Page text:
By Rev. Canon Christopher B. J. Pratt
“I am too busy….” What is your excuse?
For some, the constraints of employment responsibilities or health issues present insurmountable obstacles which stand in the way of responding to the invitation of worship. For others, the excuses offered may be less precise. Excuses offered as the soft sounds of violins are heard playing in the background enhance the drama of the moment. What rationale do you use to excuse yourself from sharing in the life and worship of your community of faith?
Woody Allen once quipped, “80% of life is just showing up.” What percentage of life experience and your spiritual journey have you missed, by not, “showing up…”?
As the Christian faith community observes the days of Holy Week, the stories associated with the last days of Jesus’ earthly ministry are shared within the context of worship. The stories of the Palm Sunday procession, through the experiences of Jesus’ ministry in Jerusalem during the week, to a meal shared with his disciples, the Garden of Gethsemane, his Trial, the Way of the Cross, the Crucifixion and Entombment are presented with a purpose. To hear those stories, to witness that journey, as a part of a worshipping community, is to prepare to fully experience the fulfilment of the promises of God in the person of our Risen Lord.
At the heart of that spiritual pilgrimage is the Triduum, the last three days of the time we know as Holy Week. During that time the community of faith has as its focus the experience of sharing the story of The Last Supper, and the Passion and Death of Jesus. As the sun sets on Saturday evening a New Fire begins to blaze, a Paschal Candle is lit, and brought into the midst of the place of worship as the person carrying it sings,” The Light of Christ”. As the Light of Christ breaks through the darkness, those gathered for worship respond: “Thanks be to God”.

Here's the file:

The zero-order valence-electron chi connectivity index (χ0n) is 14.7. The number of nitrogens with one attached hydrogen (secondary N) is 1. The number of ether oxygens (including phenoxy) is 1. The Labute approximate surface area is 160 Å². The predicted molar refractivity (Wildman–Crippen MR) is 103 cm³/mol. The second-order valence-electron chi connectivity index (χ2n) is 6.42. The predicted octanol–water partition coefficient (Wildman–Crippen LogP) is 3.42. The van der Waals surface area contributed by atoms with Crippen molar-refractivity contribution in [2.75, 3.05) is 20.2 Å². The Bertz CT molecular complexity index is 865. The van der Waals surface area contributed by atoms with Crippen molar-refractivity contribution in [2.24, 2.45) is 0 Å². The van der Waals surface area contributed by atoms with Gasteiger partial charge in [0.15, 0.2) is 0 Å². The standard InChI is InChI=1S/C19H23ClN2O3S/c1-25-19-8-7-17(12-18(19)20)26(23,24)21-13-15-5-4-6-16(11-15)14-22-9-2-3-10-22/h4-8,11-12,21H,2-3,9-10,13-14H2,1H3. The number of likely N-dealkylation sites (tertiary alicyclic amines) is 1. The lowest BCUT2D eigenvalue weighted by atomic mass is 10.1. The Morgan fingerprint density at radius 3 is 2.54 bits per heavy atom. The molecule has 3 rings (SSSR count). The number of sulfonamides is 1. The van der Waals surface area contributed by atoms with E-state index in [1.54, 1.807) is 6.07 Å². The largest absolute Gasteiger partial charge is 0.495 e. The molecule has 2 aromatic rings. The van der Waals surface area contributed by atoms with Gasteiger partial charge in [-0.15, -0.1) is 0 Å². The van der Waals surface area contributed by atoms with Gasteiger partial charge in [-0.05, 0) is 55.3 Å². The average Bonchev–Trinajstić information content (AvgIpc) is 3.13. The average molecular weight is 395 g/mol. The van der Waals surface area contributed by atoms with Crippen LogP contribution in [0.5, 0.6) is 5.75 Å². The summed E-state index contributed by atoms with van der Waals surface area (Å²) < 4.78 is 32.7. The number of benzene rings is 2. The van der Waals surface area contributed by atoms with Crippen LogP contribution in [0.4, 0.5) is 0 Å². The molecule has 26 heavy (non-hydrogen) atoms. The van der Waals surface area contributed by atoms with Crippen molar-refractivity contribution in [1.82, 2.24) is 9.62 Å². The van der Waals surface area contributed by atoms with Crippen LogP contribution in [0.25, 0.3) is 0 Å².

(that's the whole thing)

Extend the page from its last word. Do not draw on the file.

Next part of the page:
The liturgy of the Easter Vigil creates an opportunity for the community of faith to hear, once again, the Biblical stories of Creation, the prophetic promises of divine Redemption and the joy – filled message of the Resurrection.
In response to that Scriptural proclamation of Divine Love, the community of faith has the opportunity to declare its faith in Jesus, renew its Baptismal vows and begin to experience the joy of the Easter Season.
Who would not want to be a part of that celebration?
The concept of actually participating in community worship is an essential element in the commitment of the Baptismal Covenant. The question is asked: “Will you continue in the apostles’ teaching and fellowship, in the breaking of bread and in the prayers”? To paraphrase that exchange, the question may be heard as: “When the community of faith gathers for worship, will you show up?” The answer is one which reflects commitment. “I will, with God’s help.”
Worship is not an opportunity of being entertained. It is a moment of divine mystery, when our relationship with our Lord is being nurtured. The stories of faith are Spirit – filled words which carry a power of their own. Scripture in the midst of worship is not boring.
No matter how many times we read words of Scripture or how often we hear the stories of faith, we have the opportunity to experience them in new and different ways.
Each day of Holy Week is a step along the way of faith. The journey allows us the opportunity to bear witness to the power of Divine Love at work in the person we know as Jesus.
The Gospels indicate that after Jesus was seized in the Garden of Gethsemane, by the soldiers of the High Priest, the disciples of Jesus made their choice, “Then the disciples all deserted him and ran away.” (Matthew 26: 56) We have the opportunity of making a different choice.
Gathering for worship, in Canada, in 2017, is not simply an act of devotion. Sharing in worship with other Anglicans in our parish, our deanery or our diocese, declares to the community at large who we are as people of faith. We believe that the redeeming love of God, expressed in the person of Jesus, is that which can transform the lives of individuals and have an impact in God’s world. What statement do we make when we claim that the normal pattern of activity in our lives renders us helpless and leads us to choose to shy away from the opportunity to share in worship, especially during Holy Week and Easter.
The exuberance of the declaration, “Christ Is Risen”, which permeates the Season of Easter, can only be truly valued and appreciated when we trace the pilgrimage that leads us to that expression of joy. In order to follow that Way, all of us need to, “…show up…”, and share the journey.
Rev. Canon Christopher B. J. Pratt has retired from full time parish ministry, but continues to offer priestly ministry in the Diocese of Huron.
(Featured photo: Mike Wilson, Unsplash)